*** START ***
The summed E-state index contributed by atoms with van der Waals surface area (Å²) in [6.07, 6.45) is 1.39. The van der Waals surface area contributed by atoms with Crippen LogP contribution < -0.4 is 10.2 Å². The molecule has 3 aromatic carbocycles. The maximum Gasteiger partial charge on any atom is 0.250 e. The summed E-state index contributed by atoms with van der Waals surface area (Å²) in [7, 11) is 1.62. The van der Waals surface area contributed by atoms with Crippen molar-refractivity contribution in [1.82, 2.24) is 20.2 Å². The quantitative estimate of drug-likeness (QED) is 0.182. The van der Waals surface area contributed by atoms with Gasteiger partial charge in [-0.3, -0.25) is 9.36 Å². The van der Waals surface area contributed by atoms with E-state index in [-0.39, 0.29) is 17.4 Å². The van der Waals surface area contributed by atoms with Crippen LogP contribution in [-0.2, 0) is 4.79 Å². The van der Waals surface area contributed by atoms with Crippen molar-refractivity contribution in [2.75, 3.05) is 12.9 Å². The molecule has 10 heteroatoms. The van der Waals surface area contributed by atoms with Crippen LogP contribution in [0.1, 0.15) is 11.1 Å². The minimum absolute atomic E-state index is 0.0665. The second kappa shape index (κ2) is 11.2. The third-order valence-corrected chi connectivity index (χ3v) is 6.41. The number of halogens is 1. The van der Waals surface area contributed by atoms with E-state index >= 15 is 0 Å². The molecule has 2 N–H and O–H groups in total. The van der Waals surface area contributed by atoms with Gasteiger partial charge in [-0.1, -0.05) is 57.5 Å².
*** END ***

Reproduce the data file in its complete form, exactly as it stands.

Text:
The summed E-state index contributed by atoms with van der Waals surface area (Å²) in [6.07, 6.45) is 1.39. The van der Waals surface area contributed by atoms with Crippen LogP contribution < -0.4 is 10.2 Å². The molecule has 3 aromatic carbocycles. The maximum Gasteiger partial charge on any atom is 0.250 e. The summed E-state index contributed by atoms with van der Waals surface area (Å²) in [7, 11) is 1.62. The van der Waals surface area contributed by atoms with Crippen molar-refractivity contribution in [1.82, 2.24) is 20.2 Å². The quantitative estimate of drug-likeness (QED) is 0.182. The van der Waals surface area contributed by atoms with Gasteiger partial charge in [-0.3, -0.25) is 9.36 Å². The van der Waals surface area contributed by atoms with E-state index in [-0.39, 0.29) is 17.4 Å². The van der Waals surface area contributed by atoms with Crippen LogP contribution in [-0.2, 0) is 4.79 Å². The van der Waals surface area contributed by atoms with Crippen molar-refractivity contribution in [2.75, 3.05) is 12.9 Å². The molecule has 10 heteroatoms. The van der Waals surface area contributed by atoms with Crippen LogP contribution in [0.1, 0.15) is 11.1 Å². The minimum absolute atomic E-state index is 0.0665. The second kappa shape index (κ2) is 11.2. The third-order valence-corrected chi connectivity index (χ3v) is 6.41. The number of halogens is 1. The van der Waals surface area contributed by atoms with E-state index >= 15 is 0 Å². The molecule has 2 N–H and O–H groups in total. The van der Waals surface area contributed by atoms with Gasteiger partial charge in [-0.1, -0.05) is 57.5 Å².